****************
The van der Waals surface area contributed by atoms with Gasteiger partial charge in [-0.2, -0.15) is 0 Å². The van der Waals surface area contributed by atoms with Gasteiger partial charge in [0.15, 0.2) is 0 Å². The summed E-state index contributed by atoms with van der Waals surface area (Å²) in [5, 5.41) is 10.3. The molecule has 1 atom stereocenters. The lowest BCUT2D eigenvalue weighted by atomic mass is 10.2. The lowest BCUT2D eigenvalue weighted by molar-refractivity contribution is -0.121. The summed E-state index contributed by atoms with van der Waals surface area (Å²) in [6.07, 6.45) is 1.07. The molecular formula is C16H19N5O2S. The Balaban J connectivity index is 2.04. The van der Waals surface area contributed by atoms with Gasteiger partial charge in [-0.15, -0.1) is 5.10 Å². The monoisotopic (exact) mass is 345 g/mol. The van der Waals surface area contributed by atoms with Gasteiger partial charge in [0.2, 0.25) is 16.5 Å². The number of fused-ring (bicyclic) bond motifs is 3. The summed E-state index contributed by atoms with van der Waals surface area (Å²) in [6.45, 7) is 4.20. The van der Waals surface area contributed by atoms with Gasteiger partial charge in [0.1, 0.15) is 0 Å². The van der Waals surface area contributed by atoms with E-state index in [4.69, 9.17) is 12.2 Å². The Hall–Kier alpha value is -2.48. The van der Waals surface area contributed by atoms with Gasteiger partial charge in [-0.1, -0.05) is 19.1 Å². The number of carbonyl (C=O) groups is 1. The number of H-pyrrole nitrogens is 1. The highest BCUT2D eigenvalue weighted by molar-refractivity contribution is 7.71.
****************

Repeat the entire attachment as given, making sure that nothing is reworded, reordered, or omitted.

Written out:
The van der Waals surface area contributed by atoms with Gasteiger partial charge in [-0.2, -0.15) is 0 Å². The van der Waals surface area contributed by atoms with Gasteiger partial charge in [0.15, 0.2) is 0 Å². The summed E-state index contributed by atoms with van der Waals surface area (Å²) in [5, 5.41) is 10.3. The molecule has 1 atom stereocenters. The lowest BCUT2D eigenvalue weighted by atomic mass is 10.2. The lowest BCUT2D eigenvalue weighted by molar-refractivity contribution is -0.121. The summed E-state index contributed by atoms with van der Waals surface area (Å²) in [6.07, 6.45) is 1.07. The molecular formula is C16H19N5O2S. The Balaban J connectivity index is 2.04. The van der Waals surface area contributed by atoms with Gasteiger partial charge in [-0.15, -0.1) is 5.10 Å². The monoisotopic (exact) mass is 345 g/mol. The van der Waals surface area contributed by atoms with Gasteiger partial charge in [0.2, 0.25) is 16.5 Å². The number of fused-ring (bicyclic) bond motifs is 3. The summed E-state index contributed by atoms with van der Waals surface area (Å²) in [6.45, 7) is 4.20. The van der Waals surface area contributed by atoms with Gasteiger partial charge in [0.1, 0.15) is 0 Å². The van der Waals surface area contributed by atoms with E-state index in [4.69, 9.17) is 12.2 Å². The Hall–Kier alpha value is -2.48. The van der Waals surface area contributed by atoms with Gasteiger partial charge in [-0.1, -0.05) is 19.1 Å². The number of carbonyl (C=O) groups is 1. The number of H-pyrrole nitrogens is 1. The highest BCUT2D eigenvalue weighted by molar-refractivity contribution is 7.71.